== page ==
In Cut in Half: The Hidden World Inside Everyday Objects, Warren uses a water jet cutter to cut ordinary household items like a bowling ball, a novelty singing fish, wireless headphones, and a waffle iron in half. We get to see the inner workings and examines ordinary objects from a completely different perspective. Lots of items and fun for the inquisitive mind.
~ Eight Cousins
Holiday Pick 2018
— From Holiday Picks 2018
What exactly is inside a laptop, a golf ball, a vacuum cleaner, or a novelty singing fish toy? The insides of these and dozens of other objects are revealed in this photographic exploration of the stuff all around us, exposed and explained. With the help of a high-pressure waterjet cutter able to slice through 4 inches of steel plate, designer and fabricator Mike Warren (creator of the popular Cut in Half YouTube channel) cuts into everything from boom boxes to boxing gloves, oil filters to seashells, describing and demystifying the inner workings and materials of each. With a cleverly die-cut case and gorgeously detailed photography, Cut in Half is a fascinating and accessible popular science look at the extraordinary in the everyday.
• Entertaining photo-driven pop science book for curious minds
• Cross section views of household appliances, sports equipment, electronics, toys and games, and more
Fans of The Way Things Work, The Book of Hidden Things, and Things Come Apart will love this book.
This book is perfect for:
• Curious readers of all ages
• Cut in Half YouTube fans
• Pop science fans
• Photography buffs
About the Author
Mike Warren is a designer, inventor, and popular science writer steeped in maker culture whose work has been featured in Wired, the New York Times, Popular Scientist, CNET, and New Scientist. He lives in the San Francisco Bay Area.
Jonothan Woodward creates food, product, interior, and lifestyle images for a wide range of clients. He lives in the San Francisco Bay Area.
"Designer, inventor, and fabricator Mike Warren decided to look inside pretty much any object he could get his hands on. Rather than simply using a screwdriver to open them up, he opted to use a state-of-the-art, 60,000-psi water jet cutter to slice them in two. Cut in Half, the book, exposes 'The Hidden World Inside Everyday Objects,' from boom boxes to boxing gloves. To accompany the stunning photographs [by Jonothan Woodward], Warren describes the inner workings and materials of each item."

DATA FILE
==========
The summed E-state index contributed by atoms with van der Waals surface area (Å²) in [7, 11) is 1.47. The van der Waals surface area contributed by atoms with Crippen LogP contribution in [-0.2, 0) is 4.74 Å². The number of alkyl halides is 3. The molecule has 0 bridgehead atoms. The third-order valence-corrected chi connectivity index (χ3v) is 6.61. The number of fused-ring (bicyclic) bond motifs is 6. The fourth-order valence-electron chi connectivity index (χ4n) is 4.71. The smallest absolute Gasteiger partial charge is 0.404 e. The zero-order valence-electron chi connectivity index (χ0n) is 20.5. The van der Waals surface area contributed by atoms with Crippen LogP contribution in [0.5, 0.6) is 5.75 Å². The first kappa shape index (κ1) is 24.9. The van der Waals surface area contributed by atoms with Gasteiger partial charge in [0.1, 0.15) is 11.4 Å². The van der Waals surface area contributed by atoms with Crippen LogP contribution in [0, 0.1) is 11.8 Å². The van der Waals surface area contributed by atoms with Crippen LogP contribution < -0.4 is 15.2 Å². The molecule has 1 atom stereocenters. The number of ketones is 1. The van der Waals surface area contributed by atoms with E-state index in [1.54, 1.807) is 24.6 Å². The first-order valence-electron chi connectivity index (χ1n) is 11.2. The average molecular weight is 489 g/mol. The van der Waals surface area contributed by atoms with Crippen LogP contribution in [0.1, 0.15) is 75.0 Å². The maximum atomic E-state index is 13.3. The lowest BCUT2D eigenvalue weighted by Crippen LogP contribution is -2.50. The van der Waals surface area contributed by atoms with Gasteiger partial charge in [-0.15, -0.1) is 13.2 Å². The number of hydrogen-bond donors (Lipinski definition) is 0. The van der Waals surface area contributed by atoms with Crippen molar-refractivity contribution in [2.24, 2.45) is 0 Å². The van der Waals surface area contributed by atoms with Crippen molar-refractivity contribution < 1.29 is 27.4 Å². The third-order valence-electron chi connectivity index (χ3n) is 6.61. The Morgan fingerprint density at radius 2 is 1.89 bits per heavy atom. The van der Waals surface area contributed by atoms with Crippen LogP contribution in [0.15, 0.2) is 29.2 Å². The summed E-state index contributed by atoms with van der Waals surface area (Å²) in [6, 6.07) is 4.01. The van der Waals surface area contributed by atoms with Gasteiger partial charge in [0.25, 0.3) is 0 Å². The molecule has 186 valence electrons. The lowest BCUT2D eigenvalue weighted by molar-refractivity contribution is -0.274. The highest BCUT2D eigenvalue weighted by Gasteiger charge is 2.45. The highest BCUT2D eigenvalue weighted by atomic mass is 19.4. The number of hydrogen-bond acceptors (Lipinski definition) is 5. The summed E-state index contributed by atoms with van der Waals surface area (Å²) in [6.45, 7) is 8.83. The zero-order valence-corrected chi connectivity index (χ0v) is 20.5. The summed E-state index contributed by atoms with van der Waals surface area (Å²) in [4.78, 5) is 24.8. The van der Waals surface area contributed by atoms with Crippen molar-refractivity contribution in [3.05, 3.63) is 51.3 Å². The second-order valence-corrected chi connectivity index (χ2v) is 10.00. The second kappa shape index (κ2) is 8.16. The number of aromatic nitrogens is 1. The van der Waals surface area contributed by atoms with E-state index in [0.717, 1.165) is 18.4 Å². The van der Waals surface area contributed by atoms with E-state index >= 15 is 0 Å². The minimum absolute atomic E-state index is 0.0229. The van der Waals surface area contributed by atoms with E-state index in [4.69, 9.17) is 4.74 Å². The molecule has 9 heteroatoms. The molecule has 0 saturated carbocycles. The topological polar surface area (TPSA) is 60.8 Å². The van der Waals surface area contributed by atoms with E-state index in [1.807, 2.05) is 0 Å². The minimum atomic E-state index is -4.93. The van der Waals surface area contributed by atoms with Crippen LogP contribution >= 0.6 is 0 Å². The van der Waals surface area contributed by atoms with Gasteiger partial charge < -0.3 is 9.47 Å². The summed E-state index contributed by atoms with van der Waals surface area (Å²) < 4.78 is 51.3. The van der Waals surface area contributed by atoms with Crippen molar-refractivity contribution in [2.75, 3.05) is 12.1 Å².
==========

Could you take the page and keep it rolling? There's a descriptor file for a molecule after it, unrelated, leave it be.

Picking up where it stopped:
-My Modern Met
Holiday Gift Guide Pick "Mike Warren has already racked up thousands of views on his YouTube channel by slicing things in half, but now you can see the effects of his high-pressure waterjet cutter up close in this photo-heavy volume. Five themed chapters include everything from a laptop to a novelty fish singing toy."
"Waterjet master Mike Warren bisects items on his You Tube channel to viewers' delight. He now documents his work in his new book Cut in Half: The Hidden World Inside Everyday Objects, peeling open everything from golf clubs to digital cameras with the precision that only a waterjet cutter can provide."
"Warren's YouTube videos showing him cutting open power drills and soccer cleats proved so popular that he ended up creating a dedicated channel just for them. To date, he has sliced up more than 80 objects, several dozen of which are included in deluxe photobook, featuring photographs by Jonothan Woodward and annotations by Warren. Although he's cut open iPhones, DSLR cameras, and laptops, one of Warren's favorite object autopsies was the humble clothing iron."
"Let your device addict explore the fascinating inner workings of common household items with this book from gadget You Tuber Mike Warren."
"Have you ever wished you could look inside the guts of your drill, video game console, or vacuum cleaner? The hidden worlds inside these everyday electronics are on full view in Cut in Half: The Hidden World Inside Everyday Objects , a book of mesmerizing photographs of objects that have been perfectly cut in half. . . . Accompanying each photograph are explanations from Warren, who has been doing this for years on his YouTube channel, that walk us through the amazing complexity of the many apparently simple objects."